1. See President Barack Obama, Address Before a Joint Session of Congress on the State of the Union (Jan. 20, 2015) (transcript available at​obamas-state-of-the-union-2015-address.html?_r=0) (“I urge this Congress to finally pass the legislation we need to . . . protect our children’s information.”); see also President Barack Obama, Address at the Federal Trade Commission (Jan. 12, 2015) (transcript available at; Alyson Klein, White House: Student Privacy Laws Need an Update, Educ. Week (May 1, 2014, 5:57 PM),

2. See Press Release, Sen. Ed Markey, Markey, Hatch Release Discussion Draft of Legislation Addressing Student Privacy (May 14, 2014), available at​/press-releases/markey-hatch-release-discussion-draft-of-legislation-addressing-student-privacy; Michele Molnar, Student-Data Privacy Guidelines: An Overview, Educ. Week (Apr. 14, 2014),​h33.html (collecting student privacy guidelines from the Department of Education (DOE), National School Boards Association (NSBA), and Consortium for School Networking); Student Privacy & Data Security Toolkit for School Service Providers, Software & Information Industry Association (SIIA), (last visited Apr. 19, 2016); Internet Keep Safe Coal. (iKeepSafe), Digital Compliance and Student Privacy: A Roadmap for Schools 1 (2014), available at​StudentPrivacy.pdf (“To protect privacy adequately, all schools should develop a comprehensive privacy program.”); see also Khaliah Barnes & Valerie Strauss, Why a “Student Privacy Bill of Rights” is Desperately Needed, Wash. Post (Mar. 6, 2014),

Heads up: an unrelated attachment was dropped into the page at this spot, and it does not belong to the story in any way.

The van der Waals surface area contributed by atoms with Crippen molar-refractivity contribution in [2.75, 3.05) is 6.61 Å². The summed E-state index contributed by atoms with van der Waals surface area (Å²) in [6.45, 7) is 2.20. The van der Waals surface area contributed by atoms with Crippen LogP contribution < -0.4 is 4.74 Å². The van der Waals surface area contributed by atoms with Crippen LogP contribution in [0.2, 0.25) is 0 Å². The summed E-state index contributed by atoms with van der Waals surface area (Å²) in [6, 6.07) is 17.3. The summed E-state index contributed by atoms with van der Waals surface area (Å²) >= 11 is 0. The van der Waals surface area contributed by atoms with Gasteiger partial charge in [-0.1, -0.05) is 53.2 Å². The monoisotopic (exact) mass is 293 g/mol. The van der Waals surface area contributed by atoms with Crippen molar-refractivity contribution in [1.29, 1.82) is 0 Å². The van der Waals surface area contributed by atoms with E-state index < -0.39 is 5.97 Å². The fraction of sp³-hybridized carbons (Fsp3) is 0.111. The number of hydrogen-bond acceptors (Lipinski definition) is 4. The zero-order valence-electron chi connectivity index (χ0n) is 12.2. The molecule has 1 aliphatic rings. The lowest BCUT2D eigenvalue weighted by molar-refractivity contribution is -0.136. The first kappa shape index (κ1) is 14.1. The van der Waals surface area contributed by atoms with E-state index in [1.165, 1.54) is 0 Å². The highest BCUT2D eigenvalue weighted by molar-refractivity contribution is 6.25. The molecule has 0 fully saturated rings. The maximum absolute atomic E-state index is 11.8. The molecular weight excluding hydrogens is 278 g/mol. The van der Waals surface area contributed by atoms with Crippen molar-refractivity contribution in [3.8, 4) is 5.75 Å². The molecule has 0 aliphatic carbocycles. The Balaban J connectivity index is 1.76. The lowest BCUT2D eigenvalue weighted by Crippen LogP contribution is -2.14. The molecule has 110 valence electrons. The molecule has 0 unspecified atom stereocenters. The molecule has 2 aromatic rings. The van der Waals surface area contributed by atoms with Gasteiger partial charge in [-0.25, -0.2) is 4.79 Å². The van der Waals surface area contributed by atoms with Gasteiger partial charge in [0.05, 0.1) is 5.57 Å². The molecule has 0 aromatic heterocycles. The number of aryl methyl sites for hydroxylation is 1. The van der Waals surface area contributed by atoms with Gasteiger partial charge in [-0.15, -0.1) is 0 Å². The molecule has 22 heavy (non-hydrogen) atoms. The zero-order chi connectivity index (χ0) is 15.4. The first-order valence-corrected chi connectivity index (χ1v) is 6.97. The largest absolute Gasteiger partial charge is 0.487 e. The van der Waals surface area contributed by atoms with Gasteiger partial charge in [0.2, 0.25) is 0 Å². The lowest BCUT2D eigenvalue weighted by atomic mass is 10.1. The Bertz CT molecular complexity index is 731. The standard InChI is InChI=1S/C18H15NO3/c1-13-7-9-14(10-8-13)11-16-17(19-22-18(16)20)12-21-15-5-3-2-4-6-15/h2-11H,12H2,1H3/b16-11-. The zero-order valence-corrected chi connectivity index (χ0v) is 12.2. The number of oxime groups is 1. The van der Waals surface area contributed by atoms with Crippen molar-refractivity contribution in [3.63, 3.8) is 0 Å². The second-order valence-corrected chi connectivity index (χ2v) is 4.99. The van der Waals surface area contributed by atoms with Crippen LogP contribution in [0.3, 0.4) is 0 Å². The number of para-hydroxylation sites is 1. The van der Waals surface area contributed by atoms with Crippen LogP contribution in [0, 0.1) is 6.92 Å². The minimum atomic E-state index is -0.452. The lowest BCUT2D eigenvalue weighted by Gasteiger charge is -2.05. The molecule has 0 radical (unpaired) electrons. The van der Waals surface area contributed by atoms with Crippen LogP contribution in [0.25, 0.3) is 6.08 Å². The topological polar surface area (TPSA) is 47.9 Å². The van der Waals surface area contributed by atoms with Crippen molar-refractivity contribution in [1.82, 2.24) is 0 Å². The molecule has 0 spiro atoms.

3. See Data Quality Campaign, State Student Data Privacy Legislation: What Happened in 2014, and What Is Next? 1 (2014) [hereinafter State Student Data Privacy Legislation], available at; see also Barnes & Strauss, supra note 2.

4. Molnar, supra note 2. Issues involving the appropriate regulatory body to impose constraints on student information flow must be addressed, but are beyond the scope of this Article.